Logic Basic tutorial for beginners
Variables declaration

In Logic Basic you can create variables, which are memories to store text, numbers and characters. There are three types of variables in Logic Basic: String, Integer and Decimal.

The type String should be used to declared variables or text string; The type Integer must be used to declare variables of type integer numeric to vary -2.147.483.648 to 2.147.483.647; The type Decimal should be used to declare variables of decimal number that can range from -1,79769313486232E308 to -4,94065645841247E-324 for negative values, and the 4,94065645841247E-324 to 1,79769313486232E308 for positive values. Simplifying, variables of type Decimal can be used to store both integer values as fractions, and are used primarily for working with currency values.

To declare variables you should use the keyword Variable or simply Var and then the variable name followed by its type. If not informed the variable type, the Logic Basic will assume to be of type String. You can declare multiple variables on the same line, for example:

Variable CustomerName String, Age Integer, Salary Decimal

or

Var CustomerName String, Age Integer, Salary Decimal

After the variables have been created, you can assign text and numbers for the variables using the = (equal) operator, for example:

CustomerName = "John Robinson"
Age = 50
Salary = 1234.50

Note that text must be enclosed in quotation marks, we will see why below...

When you assign text to a variable, the text must be enclosed in quotation marks. In most programming languages​​, a sequence of letters or characters are called Strings. From now on, treat texts as Strings to facilitate dialogue, and also you get to be familiar with this term. Therefore, when referring to Strings we are referring to texts, letters, characters, and numbers in text form.

A number, when quoted, is treated as a String, and when unquoted, is treated as a numeric value, it means that we can calculate with it.

When a number is assigned to a variable explicitly, if the number is fractional, decimal places should be separated by a decimal point, never use a comma, this is a rule.

The value of a variable can be assigned to another variable, for example:

X = 7
V = X

In the above example, the variable X received the number 7. Then the variable V received the value of the variable X, which is 7. Therefore, the content of the variable V is equal to 7.

For the Logic Basic, a number, or a variable containing a number, are seen as numbers. That is, 7 is a number, and X is a number. Only you can not see the number that is in X, but the Logic Basic yes, because it is in his memory. The same happens with strings, when a text is in a variable, the Logic Basic will work with its content and not its name. Let us illustrate with the following program:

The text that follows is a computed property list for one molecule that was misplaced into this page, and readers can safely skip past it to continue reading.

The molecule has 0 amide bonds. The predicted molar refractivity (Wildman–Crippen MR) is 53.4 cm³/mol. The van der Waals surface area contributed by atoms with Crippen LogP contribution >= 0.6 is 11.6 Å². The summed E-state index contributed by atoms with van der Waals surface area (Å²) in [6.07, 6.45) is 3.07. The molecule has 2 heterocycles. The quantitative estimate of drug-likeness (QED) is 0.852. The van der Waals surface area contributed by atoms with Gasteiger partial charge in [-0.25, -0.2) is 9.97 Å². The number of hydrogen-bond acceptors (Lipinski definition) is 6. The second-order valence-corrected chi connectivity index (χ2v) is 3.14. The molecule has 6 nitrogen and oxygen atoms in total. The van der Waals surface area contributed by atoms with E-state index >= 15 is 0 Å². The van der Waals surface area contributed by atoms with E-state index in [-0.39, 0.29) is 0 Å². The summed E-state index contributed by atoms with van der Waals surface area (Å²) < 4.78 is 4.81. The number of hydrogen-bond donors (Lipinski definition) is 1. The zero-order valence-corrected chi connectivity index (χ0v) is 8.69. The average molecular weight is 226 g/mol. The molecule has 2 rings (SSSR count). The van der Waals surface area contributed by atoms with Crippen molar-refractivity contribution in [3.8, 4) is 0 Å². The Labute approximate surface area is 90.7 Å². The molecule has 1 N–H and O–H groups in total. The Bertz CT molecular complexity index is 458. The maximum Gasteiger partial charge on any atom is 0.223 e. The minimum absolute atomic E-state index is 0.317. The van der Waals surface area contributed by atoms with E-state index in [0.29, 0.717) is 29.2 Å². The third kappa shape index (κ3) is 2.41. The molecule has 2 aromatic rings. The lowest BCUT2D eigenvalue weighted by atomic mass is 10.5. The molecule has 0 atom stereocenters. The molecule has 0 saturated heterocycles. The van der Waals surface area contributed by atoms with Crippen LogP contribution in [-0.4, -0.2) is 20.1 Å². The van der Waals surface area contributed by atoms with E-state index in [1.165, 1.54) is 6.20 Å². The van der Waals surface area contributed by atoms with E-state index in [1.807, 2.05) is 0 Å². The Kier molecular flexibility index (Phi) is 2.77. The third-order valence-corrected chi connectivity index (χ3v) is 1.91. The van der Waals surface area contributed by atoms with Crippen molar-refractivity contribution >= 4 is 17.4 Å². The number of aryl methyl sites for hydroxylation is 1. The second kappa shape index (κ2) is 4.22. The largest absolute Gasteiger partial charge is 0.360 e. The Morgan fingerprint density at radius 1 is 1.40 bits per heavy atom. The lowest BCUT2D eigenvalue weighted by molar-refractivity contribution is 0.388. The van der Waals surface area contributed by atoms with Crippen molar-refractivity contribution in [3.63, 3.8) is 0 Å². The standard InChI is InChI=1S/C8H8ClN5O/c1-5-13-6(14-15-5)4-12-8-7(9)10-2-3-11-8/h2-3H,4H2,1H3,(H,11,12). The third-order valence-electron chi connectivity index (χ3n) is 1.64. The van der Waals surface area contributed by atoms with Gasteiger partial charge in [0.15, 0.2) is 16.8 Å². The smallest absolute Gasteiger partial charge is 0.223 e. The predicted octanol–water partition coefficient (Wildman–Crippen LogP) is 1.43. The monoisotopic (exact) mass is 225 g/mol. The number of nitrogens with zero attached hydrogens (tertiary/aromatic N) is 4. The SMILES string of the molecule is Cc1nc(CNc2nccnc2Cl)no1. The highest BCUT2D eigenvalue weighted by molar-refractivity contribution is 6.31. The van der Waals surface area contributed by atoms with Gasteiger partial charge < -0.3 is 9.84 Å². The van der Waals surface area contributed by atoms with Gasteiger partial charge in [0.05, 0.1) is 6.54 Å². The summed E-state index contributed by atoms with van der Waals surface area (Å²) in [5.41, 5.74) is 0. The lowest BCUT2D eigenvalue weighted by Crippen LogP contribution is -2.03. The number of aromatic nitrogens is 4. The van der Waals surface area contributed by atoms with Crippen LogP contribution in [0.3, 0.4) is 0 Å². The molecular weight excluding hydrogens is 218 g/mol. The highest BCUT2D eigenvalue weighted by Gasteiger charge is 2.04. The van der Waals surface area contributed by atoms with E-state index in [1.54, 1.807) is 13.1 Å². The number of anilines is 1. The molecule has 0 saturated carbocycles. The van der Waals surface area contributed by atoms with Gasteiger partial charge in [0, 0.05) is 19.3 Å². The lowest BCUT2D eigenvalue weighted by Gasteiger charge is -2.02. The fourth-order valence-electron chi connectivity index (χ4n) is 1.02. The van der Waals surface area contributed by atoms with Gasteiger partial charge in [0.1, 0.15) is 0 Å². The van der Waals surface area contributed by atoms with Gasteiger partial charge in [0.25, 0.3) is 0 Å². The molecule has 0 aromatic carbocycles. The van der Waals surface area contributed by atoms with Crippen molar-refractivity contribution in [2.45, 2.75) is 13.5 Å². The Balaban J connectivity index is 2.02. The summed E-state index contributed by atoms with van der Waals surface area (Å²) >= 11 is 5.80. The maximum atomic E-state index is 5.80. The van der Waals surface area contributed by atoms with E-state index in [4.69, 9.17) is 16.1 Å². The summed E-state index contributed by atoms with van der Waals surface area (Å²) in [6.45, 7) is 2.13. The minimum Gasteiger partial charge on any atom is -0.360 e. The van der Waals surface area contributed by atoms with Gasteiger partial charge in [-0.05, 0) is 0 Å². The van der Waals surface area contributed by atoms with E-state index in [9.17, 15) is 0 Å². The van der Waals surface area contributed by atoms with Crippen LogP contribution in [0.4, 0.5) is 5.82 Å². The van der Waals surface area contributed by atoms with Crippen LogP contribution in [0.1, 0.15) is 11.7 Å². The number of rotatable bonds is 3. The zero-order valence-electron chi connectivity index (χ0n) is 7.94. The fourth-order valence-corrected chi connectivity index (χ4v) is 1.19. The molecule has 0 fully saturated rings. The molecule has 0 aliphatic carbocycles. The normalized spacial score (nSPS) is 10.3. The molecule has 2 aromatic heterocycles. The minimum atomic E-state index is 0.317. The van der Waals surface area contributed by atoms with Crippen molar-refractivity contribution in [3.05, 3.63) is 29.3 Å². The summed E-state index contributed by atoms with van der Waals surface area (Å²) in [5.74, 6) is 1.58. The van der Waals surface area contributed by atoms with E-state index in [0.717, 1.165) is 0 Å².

Write CountryName

When you run the program, the result is the following word: CountryName. The Logic Basic wrote "CountryName" because that word is not a variable. Now let's modify the program to the following code:

Variable CountryName String
CountryName = "Canada"
Write CountryName

When you run the program, the result is as follows: Canada. The Logic Basic wrote "Canada" because the word "CountryName" was declared as a variable to the Logic Basic, and knowing this, he writes the variable content on the active window.

The name of a variable can not contain spaces in your body, so in the example above, the variable CountryName was not written Country Name. Variable names can not have the same name of the commands, keywords and reserved variables, and it is recommended that do not contain the name of commands in your body.

Global and Local Variables

The Logic Basic has the concept of Global and Local variables. Global variables can be read at any point in the program, they retain their value within the main code, extensions, subroutines and functions. Local variables must be declared only within functions (or subroutines), and they retain their value only within the function where it is declared and after the execution of the function, they are destroyed by Basic Logic. This is important because it saves memory and avoids confusion in your program. Local variables can have the same name in different functions without causing conflicts.


Rule for local variables declaration

To declare a local variable must meet one rule: they can only be declared in the first lines of a function, eg:

Function Sum() Integer
Variable X Integer, Y Integer
Variable Ret Integer

X = 10; Y = 20
Ret = X + Y

Return Ret
EndFunction

In the above example, the variables Ret, X and Y are local variables. If a variable is declared in the middle of the code of a function, it will be considered as Global, for example:

Function Sum() Integer
Variable X Integer, Y Integer

X = 10; Y = 20

Variable Ret Integer

Ret = X + Y

Return Ret
EndFunction

In the above example the variables X and Y are local, and the variable Ret is global.


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